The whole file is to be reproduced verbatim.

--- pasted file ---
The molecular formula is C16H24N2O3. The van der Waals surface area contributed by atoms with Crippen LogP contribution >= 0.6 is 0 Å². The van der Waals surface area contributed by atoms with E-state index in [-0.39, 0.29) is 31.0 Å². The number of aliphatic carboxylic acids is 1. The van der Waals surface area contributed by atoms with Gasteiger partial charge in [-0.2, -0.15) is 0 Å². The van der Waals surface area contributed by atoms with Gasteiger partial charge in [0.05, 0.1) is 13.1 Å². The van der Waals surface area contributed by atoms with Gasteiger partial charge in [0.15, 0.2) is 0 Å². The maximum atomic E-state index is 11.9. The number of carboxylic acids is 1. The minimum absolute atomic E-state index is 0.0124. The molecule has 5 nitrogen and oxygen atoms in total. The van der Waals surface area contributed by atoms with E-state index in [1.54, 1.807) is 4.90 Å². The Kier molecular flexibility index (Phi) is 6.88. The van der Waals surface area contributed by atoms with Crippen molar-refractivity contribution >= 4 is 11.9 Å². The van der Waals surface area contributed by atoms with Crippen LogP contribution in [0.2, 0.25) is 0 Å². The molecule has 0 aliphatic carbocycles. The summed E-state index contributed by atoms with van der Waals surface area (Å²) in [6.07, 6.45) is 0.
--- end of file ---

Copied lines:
The molecular formula is C16H24N2O3. The van der Waals surface area contributed by atoms with Crippen LogP contribution >= 0.6 is 0 Å². The van der Waals surface area contributed by atoms with E-state index in [-0.39, 0.29) is 31.0 Å². The number of aliphatic carboxylic acids is 1. The van der Waals surface area contributed by atoms with Gasteiger partial charge in [-0.2, -0.15) is 0 Å². The van der Waals surface area contributed by atoms with Gasteiger partial charge in [0.05, 0.1) is 13.1 Å². The van der Waals surface area contributed by atoms with Gasteiger partial charge in [0.15, 0.2) is 0 Å². The maximum atomic E-state index is 11.9. The number of carboxylic acids is 1. The minimum absolute atomic E-state index is 0.0124. The molecule has 5 nitrogen and oxygen atoms in total. The van der Waals surface area contributed by atoms with E-state index in [1.54, 1.807) is 4.90 Å². The Kier molecular flexibility index (Phi) is 6.88. The van der Waals surface area contributed by atoms with Crippen molar-refractivity contribution >= 4 is 11.9 Å². The van der Waals surface area contributed by atoms with Crippen LogP contribution in [0.2, 0.25) is 0 Å². The molecule has 0 aliphatic carbocycles. The summed E-state index contributed by atoms with van der Waals surface area (Å²) in [6.07, 6.45) is 0.